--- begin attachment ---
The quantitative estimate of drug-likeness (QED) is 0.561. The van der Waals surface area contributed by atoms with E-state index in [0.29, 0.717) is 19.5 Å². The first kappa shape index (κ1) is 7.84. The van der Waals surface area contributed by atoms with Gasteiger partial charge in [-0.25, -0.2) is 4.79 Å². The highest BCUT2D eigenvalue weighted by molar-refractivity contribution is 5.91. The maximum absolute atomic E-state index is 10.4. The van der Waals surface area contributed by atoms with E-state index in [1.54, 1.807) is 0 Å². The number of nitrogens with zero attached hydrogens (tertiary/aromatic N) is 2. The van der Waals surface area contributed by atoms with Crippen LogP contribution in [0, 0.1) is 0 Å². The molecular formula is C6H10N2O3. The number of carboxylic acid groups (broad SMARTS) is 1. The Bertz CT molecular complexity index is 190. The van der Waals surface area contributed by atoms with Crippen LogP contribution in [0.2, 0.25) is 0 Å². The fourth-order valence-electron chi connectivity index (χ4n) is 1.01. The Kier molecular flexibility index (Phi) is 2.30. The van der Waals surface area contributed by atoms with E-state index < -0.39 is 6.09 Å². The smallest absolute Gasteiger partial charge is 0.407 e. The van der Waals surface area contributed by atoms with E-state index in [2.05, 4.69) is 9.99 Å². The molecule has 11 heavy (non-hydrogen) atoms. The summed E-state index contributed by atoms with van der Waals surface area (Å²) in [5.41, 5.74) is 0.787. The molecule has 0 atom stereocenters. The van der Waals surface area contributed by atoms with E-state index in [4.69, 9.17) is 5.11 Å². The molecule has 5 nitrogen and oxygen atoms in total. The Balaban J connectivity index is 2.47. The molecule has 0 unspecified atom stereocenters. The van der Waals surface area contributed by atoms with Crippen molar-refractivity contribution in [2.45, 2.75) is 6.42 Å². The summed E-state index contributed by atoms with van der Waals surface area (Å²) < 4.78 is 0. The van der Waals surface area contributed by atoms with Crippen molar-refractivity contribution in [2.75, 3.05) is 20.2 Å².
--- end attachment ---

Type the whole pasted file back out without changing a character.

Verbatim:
The quantitative estimate of drug-likeness (QED) is 0.561. The van der Waals surface area contributed by atoms with E-state index in [0.29, 0.717) is 19.5 Å². The first kappa shape index (κ1) is 7.84. The van der Waals surface area contributed by atoms with Gasteiger partial charge in [-0.25, -0.2) is 4.79 Å². The highest BCUT2D eigenvalue weighted by molar-refractivity contribution is 5.91. The maximum absolute atomic E-state index is 10.4. The van der Waals surface area contributed by atoms with E-state index in [1.54, 1.807) is 0 Å². The number of nitrogens with zero attached hydrogens (tertiary/aromatic N) is 2. The van der Waals surface area contributed by atoms with Crippen LogP contribution in [0, 0.1) is 0 Å². The molecular formula is C6H10N2O3. The number of carboxylic acid groups (broad SMARTS) is 1. The Bertz CT molecular complexity index is 190. The van der Waals surface area contributed by atoms with Crippen LogP contribution in [0.2, 0.25) is 0 Å². The fourth-order valence-electron chi connectivity index (χ4n) is 1.01. The Kier molecular flexibility index (Phi) is 2.30. The van der Waals surface area contributed by atoms with E-state index < -0.39 is 6.09 Å². The smallest absolute Gasteiger partial charge is 0.407 e. The van der Waals surface area contributed by atoms with E-state index in [2.05, 4.69) is 9.99 Å². The molecule has 11 heavy (non-hydrogen) atoms. The summed E-state index contributed by atoms with van der Waals surface area (Å²) in [5.41, 5.74) is 0.787. The molecule has 0 atom stereocenters. The van der Waals surface area contributed by atoms with E-state index in [4.69, 9.17) is 5.11 Å². The molecule has 5 nitrogen and oxygen atoms in total. The Balaban J connectivity index is 2.47. The molecule has 0 unspecified atom stereocenters. The van der Waals surface area contributed by atoms with Crippen molar-refractivity contribution in [2.45, 2.75) is 6.42 Å². The summed E-state index contributed by atoms with van der Waals surface area (Å²) < 4.78 is 0. The van der Waals surface area contributed by atoms with Crippen molar-refractivity contribution in [2.75, 3.05) is 20.2 Å².